Monday, October 27, 2014

Sunday Sermon: Two Commandments - Matthew 22:34-46

            For as long as I can remember, I've always loved God. I can’t say when or where this actually began, but I do know that as a young child, God was always in my heart. I guess it first started with the bedtime prayers that my parents taught me when I was very young. It grew as the years went by and was confirmed to me by great Sunday school teachers in my childhood. They exemplified a real, loving Christianity to me and, because of their witness, I still love God today. I may not be the best Christian that I could be; I may often be subject to sins like everyone else, but that love of God, which was shaped and molded in my heart as a child, is still with me today. I hope and pray that when it becomes my turn to leave the surly bonds of Earth, my love of God will sustain me during that mysterious and unknown journey that is yet to come.

            I’m not alone in this. I am certain that many of you here today have loved God since childhood and continue to do so even in the midst of trying times and serious circumstances. To me, loving God is what makes us distinct in the animal kingdom. We have a greater awareness of the universe around us; we have a better understanding of how life evolves and works; we have a greater knowledge of history and geography, astronomy, and science than any other living creatures on Earth. Ultimately, I believe that this knowledge leads us towards God and because we experience life on a greater scale than any other life form, we are drawn closer to Him, to worship Him, to revere Him, and, of course, to love Him.

            In today’s Gospel passage, Jesus is challenged once again about His beliefs. This time, a religious lawyer asks Him to state what He considers to be the greatest commandment in the Jewish Scriptures. Everybody knew that there were Ten Supreme Commandments, so Jesus was being asked to pick one. As usual, He was being tested. Whichever commandment He chose, His theological opponents would choose one of the remaining nine, in order to argue with Him. It was just like being on Facebook – you know the experience. You state something on Facebook like “Chocolate mint ice cream is the best ice cream in the world” and within a short time you get people you get people stating: “Vanilla peppermint is better than that” or “You haven’t tasted Mayfield’s Neapolitan” or “Ben and Jerry’s Triple chocolate is way better” or the inevitable “You do know that ice cream isn't good for you? Too much sugar and fat. You should be eating frozen broccoli spears!”

            People never change, do they? No matter which commandment Jesus chose, the Pharisees were ready to pounce on Him and ridicule His choice. As usual, however, Jesus took the higher ground. He wasn't about to get involved with foolish and stupid arguments, because He knew that they only led to quarrels. Instead, He spoke the truth from His heart, not to silence His critics, but to enlighten them – to open up their hearts, souls, and minds to a greater understanding and a better way of following God’s commands.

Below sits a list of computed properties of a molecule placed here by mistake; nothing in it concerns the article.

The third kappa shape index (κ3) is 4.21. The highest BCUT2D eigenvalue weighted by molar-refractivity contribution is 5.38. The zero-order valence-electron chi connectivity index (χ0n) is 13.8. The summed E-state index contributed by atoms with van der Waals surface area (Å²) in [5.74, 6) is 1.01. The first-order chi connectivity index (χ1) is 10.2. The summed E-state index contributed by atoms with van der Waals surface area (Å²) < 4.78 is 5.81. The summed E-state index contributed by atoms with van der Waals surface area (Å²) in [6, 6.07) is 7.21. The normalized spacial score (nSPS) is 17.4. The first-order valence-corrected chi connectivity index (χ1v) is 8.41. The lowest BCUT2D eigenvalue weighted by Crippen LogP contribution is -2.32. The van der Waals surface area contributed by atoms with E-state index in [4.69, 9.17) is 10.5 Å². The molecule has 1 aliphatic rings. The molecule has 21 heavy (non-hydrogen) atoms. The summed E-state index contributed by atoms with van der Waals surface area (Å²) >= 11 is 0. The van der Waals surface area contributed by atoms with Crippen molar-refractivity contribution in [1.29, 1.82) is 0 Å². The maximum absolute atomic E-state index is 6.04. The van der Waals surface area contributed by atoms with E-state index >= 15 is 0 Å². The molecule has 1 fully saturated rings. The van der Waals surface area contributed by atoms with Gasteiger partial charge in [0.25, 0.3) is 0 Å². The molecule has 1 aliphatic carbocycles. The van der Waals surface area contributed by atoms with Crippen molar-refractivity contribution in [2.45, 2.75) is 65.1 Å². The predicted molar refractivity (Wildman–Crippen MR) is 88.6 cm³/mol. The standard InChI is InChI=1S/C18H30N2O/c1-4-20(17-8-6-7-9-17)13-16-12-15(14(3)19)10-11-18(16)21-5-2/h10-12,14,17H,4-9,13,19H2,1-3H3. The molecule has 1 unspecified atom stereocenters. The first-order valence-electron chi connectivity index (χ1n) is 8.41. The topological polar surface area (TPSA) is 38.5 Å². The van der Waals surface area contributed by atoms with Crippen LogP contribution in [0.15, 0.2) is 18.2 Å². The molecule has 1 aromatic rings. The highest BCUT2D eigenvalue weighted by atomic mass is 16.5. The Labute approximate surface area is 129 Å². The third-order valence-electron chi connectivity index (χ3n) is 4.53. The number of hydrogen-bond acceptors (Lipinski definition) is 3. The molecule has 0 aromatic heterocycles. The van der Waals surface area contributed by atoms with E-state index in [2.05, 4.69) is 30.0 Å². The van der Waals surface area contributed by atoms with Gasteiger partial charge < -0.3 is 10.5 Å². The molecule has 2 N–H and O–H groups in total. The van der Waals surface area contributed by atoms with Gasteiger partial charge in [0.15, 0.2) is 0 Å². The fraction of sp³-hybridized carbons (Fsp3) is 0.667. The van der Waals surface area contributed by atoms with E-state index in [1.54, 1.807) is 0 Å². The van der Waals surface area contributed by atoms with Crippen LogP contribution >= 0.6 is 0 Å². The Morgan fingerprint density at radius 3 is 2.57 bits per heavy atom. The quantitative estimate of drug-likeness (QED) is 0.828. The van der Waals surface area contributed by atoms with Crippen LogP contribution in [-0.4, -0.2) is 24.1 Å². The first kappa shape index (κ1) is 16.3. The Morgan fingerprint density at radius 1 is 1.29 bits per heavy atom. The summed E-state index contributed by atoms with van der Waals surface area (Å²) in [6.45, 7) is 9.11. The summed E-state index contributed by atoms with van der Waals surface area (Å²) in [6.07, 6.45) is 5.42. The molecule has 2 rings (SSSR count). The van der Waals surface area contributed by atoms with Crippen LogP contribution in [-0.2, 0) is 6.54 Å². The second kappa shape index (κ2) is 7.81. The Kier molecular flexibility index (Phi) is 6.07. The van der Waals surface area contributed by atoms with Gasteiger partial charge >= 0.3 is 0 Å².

So Jesus told them, “Love the Lord your God with all your heart and with all your soul and with all your mind.”  Jesus was actually re-framing all of the commandments in a simpler fashion. To love God with all of your heart meant to love God in the exact way that we were created. God created human beings in His likeness for this very purpose: to love Him and enjoy His creation forever. He didn't make us love Him; He didn't force us to love Him; He simply created us to love Him, freely and sincerely, of our own volition and free will. Loving God is not compulsory; it is meant to be experienced directly from the heart. Just as in the mysterious way that we love or fall in love with someone else, we are meant to love God. I think this is why we cannot say when or where we first started to love God – the love is either there or it isn't.

Jesus also stated that we are meant to love God with all our soul; this means that our spiritual nature is meant to be connected to God. Again, it’s a free-spirited connection – it either exists within us or not – and only we and God know this. However, through the work of the church, our spirits can be nurtured and nourished so that our spiritual side is drawn closer to God through the teachings of Christ. If our pulpit preachers and Sunday school teachers, our guiding elders and team leaders are doing the work of Christ sincerely, then everything we do in church has a deep spiritual connection to God.

In a world which has mistakenly broken its soul-connection to God in order to have a religious connection to its navel, the spiritual work of the Church is very important. This is why I keep trying to emphasize and reinforce in your hearts, souls, and minds that regular worship, prayer, and Bible study are immensely important in all of our lives, as well as the souls of our children and grandchildren, nieces and nephews. In my experience, there is nothing so empty as a soulless person; there is nothing so sorrowful as a spiritually stunted child.